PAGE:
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I am attempting to make my game persist its current state and reload it when a user exits or restarts the game. What I am struggling with, however, is how to actually get access to the objects at the right time. Here is the pseudo code for what I need, I just cant seem to get access to the right objects, am I doing this backwards or is this the correct way to do it?

So to reiterate, my problem here is getting access to the correct ViewControllers in order to save / load the data from disk.

My Navigation hierarchy is simple, ViewController > GameViewController (shown modally)

-(void)applicationDidEnterBackground:(UIApplication *)application
  // Save current state to disk

  // See if GameViewController (or GameView) is top controller (aka game in progress)
  // If so then use NSKeyedArchiver to persist to disk

-(void)applicationDidBecomeActive:(UIApplication *)application
  // Load current state from disk

  // Use NSKeyedArchiver to load data from disk, if game is in progress then
  // Find mainViewController, then show the game modal on top of it
  // then populate the game data with the data from disk

Bonus question: Are these two functions the correct ones to be doing my saving / loading in?

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Why don't you just have each viewController be a property in your application delegate? –  John Woods Dec 5 '13 at 13:02
How would I achieve that? –  Chris Dec 5 '13 at 13:02
in the header file for your application delegate (where the above methods would be) declare @property UIViewController *yourController; then you can access your VC's as required and you always have a reference... –  John Woods Dec 5 '13 at 13:03
Thanks, but how would I actually tie the property to my ViewControllers? I'm using interface builder btw –  Chris Dec 5 '13 at 13:05
Set NSMutableDictionary as a property in app delegate. access this dictionary variable in your VC at some specified time like stage completion. here store the status of your game in dictionary. Then in applicationWillEnterBackground write your dictionary data in to prefrences/to plist in local data. and in applicationWillEnterForeground read from local directory and store in to your dictionary varible. –  Mani Khalil Dec 5 '13 at 13:10
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2 Answers

lternatively you could set up a notification handler wherever you want/need in your code:

[[NSNotificationCenter defaultCenter] addObserver: self
                                         selector: @selector(handleEnteredBackground:) 
                                             name: UIApplicationDidEnterBackgroundNotification
                                           object: nil];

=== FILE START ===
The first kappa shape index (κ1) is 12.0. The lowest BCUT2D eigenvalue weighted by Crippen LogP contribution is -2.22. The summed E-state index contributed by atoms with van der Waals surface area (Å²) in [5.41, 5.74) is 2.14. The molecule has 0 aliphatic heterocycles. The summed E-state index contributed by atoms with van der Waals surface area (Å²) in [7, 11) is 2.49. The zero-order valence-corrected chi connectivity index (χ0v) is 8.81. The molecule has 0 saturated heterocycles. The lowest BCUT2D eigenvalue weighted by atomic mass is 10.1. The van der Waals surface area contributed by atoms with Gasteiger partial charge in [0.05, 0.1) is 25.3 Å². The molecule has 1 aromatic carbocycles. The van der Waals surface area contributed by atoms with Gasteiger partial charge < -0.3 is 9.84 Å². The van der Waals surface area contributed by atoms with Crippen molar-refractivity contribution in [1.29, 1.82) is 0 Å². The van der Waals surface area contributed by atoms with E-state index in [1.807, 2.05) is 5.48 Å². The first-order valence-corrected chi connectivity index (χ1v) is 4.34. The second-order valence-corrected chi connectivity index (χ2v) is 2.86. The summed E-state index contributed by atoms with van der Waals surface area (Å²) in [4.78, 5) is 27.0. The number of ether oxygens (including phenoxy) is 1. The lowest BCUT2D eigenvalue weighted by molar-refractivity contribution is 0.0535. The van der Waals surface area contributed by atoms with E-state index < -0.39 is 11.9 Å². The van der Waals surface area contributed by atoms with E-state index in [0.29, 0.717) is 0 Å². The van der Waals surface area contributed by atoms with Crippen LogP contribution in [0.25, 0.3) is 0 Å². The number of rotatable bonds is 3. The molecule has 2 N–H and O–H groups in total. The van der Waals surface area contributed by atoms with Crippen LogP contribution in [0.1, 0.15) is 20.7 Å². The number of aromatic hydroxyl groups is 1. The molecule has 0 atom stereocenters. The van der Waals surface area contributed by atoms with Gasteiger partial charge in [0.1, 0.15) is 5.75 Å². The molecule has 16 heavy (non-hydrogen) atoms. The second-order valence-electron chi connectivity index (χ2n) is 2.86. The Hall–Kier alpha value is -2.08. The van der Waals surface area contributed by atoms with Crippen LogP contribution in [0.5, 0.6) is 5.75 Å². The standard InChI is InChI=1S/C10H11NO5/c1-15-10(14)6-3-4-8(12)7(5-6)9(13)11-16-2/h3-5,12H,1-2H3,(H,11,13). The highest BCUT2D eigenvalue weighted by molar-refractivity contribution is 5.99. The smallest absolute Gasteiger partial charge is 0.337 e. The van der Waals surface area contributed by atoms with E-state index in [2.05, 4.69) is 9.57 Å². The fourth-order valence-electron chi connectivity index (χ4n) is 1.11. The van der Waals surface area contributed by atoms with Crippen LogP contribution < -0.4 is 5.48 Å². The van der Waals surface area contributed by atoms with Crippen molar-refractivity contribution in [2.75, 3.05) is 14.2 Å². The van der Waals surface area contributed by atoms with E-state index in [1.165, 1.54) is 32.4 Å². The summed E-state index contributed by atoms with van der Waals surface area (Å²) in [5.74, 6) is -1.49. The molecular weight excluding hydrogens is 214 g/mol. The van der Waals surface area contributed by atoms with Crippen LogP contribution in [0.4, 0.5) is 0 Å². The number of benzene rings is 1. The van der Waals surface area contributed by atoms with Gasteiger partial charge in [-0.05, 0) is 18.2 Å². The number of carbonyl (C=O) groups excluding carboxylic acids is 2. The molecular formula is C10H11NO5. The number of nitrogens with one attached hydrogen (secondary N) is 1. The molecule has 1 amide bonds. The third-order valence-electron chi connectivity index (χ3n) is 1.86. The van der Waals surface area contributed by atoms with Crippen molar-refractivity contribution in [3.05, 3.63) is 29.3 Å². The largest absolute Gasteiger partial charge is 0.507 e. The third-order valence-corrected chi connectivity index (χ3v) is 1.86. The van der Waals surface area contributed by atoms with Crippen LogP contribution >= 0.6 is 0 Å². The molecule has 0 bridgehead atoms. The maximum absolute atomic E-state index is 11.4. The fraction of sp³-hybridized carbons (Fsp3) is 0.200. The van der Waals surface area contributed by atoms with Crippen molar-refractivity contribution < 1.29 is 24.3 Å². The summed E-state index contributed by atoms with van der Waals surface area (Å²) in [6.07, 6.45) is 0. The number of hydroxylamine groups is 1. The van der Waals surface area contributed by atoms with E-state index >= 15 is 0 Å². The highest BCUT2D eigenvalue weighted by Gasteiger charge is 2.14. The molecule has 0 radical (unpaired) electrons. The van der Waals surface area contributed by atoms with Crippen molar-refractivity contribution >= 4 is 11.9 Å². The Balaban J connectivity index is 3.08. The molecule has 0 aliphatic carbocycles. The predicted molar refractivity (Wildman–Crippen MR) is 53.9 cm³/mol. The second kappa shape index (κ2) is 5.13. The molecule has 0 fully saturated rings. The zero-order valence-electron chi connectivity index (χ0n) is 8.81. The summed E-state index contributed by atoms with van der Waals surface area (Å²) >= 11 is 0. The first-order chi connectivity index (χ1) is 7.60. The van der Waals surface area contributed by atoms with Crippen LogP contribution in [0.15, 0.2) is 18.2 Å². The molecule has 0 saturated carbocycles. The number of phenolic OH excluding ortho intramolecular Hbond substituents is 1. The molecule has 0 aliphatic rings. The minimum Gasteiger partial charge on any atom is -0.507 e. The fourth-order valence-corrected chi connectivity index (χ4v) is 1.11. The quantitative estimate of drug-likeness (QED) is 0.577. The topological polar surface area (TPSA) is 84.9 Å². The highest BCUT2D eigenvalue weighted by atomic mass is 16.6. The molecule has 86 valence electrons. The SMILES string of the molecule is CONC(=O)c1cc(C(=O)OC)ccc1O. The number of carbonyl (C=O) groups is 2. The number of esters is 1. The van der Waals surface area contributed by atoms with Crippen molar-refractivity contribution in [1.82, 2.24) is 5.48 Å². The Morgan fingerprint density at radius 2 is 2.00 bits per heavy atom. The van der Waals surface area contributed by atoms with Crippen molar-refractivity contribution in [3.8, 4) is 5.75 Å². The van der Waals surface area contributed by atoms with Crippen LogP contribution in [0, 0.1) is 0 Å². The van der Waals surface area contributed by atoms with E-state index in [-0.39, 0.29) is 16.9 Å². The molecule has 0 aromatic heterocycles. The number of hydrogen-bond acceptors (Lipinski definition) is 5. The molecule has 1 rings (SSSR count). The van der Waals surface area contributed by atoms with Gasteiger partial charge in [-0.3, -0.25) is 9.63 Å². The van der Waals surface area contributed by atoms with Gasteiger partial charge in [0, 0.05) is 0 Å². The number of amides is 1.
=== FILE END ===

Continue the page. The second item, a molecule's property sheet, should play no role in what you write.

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The correct way to solve this is to make use of the Model-View-Controller pattern (MVC) - as (almost) all good Cocoa iOS apps should:

  • First, ensure any data that you want to persist is stored in your model layer/object(s).
  • If the view controller's states change frequently, use the notification: UIApplicationWillEnterBackgroundNotification in the view controllers as the trigger to save the state to the model.
  • When the applicationDidEnterBackground: message is received in the app delegate, save the data in the model objects to the file system.
  • When the application wakes up or is restarted, load the file data back into the model and notify the view controllers via a custom notification so the view controllers know to restore their relevant states.

The app delegate shouldn't go around picking out bits of information from each view controller that it wants to save to the file system.

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Hi, this makes perfect sense however the GameViewController "owns" the GameEngine model and basically creates a new one every time the view is shown, hence the need to somehow give / take the information from it –  Chris Dec 5 '13 at 14:14
Great, so in the GameEngine class - assuming it is yours to modify - you could create a save method that saves its state to a file. Or, if you can't modify it, in another class you could keep a collection of GameEngines (if there is more than one) and have a save method on that class that persists the GameEngines' states to a file. Mano Khahil's comment above suggests a similar, but lazier, way of doing this. –  gavdotnet Dec 5 '13 at 14:24
Yes it's mine and yes I can do that easily, I think I know now how to get this sorted, I'll try in a bit, thanks! –  Chris Dec 5 '13 at 14:33
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